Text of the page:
Unfortunately, between 20 and 40 percent of women with MS do have a relapse in the three months following delivery. However, there is no evidence that pregnancy and childbirth affect the overall course of the disease one way or the other. Also, while MS is not in itself a reason to avoid pregnancy and poses no significant risks to the fetus, physical limitations can make child care more difficult. It is therefore important that MS patients planning families discuss these issues with both their partner and physician.
What are the symptoms of MS?
Symptoms of MS may be mild or severe, of long duration or short, and may appear in various combinations, depending on the area of the nervous system affected. Complete or partial remission of symptoms, especially in the early stages of the disease, occurs in approximately 70 percent of MS patients.
The initial symptom of MS is often blurred or double vision, red-green color distortion, or even blindness in one eye. Inexplicably, visual problems tend to clear up in the later stages of MS. Inflammatory problems of the optic nerve may be diagnosed as retrobulbaror optic neuritis. Fifty-five percent of MS patients will have an attack of optic neuritis at some time or other and it will be the first symptom of MS in approximately 15 percent. This has led to general recognition of optic neuritis as an early sign of MS, especially if tests also reveal abnormalities in the patient's spinal fluid.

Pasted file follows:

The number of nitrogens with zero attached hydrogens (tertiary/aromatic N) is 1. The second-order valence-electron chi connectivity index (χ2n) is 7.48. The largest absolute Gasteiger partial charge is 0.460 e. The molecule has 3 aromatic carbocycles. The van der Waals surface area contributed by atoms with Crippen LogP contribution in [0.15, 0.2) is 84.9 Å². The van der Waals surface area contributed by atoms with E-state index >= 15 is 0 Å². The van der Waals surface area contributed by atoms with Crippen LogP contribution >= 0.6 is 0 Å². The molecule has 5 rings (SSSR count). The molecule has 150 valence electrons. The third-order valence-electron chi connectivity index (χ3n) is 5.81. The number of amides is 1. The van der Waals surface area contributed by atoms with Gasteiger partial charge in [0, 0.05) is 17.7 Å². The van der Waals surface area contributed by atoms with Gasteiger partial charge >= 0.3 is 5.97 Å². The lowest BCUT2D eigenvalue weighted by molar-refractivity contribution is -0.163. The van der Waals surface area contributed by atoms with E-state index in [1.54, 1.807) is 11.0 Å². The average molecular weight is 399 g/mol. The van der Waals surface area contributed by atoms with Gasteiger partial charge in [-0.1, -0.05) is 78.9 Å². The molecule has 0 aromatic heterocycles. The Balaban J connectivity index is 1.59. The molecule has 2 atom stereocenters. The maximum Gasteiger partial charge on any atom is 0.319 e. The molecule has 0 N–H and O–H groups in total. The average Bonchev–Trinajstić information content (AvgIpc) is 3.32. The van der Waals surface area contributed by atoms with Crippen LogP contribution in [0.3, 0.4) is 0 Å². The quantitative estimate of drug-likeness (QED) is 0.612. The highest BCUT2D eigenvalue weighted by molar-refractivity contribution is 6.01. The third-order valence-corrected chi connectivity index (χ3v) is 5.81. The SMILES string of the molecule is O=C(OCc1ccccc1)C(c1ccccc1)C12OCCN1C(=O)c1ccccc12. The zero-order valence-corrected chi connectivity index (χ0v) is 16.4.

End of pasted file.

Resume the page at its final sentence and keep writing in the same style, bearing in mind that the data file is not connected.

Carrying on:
Most MS patients experience muscle weakness in their extremities and difficulty with coordination and balance at some time during the course of the disease. These symptoms may be severe enough to impair walking or even standing. In the worst cases, MS can produce partial or complete paralysis. Spasticity--the involuntary increased tone of muscles leading to stiffness and spasms--is common, as is fatigue. Fatigue may be triggered by physical exertion and improve with rest, or it may take the form of a constant and persistent tiredness.
Most people with MS also exhibit paresthesias, transitory abnormal sensory feelings such as numbness, prickling, or "pins and needles" sensations; uncommonly, some may also experience pain. Loss of sensation sometimes occurs. Speech impediments, tremors, and dizziness are other frequent complaints. Occasionally, people with MS have hearing loss.
Approximately half of all people with MS experience cognitive impairments such as difficulties with concentration, attention, memory, and poor judgment, but such symptoms are usually mild and are frequently overlooked. In fact, they are often detectable only through comprehensive testing. Patients themselves may be unaware of their cognitive loss; it is often a family member or friend who first notices a deficit. Such impairments are usually mild, rarely disabling, and intellectual and language abilities are generally spared.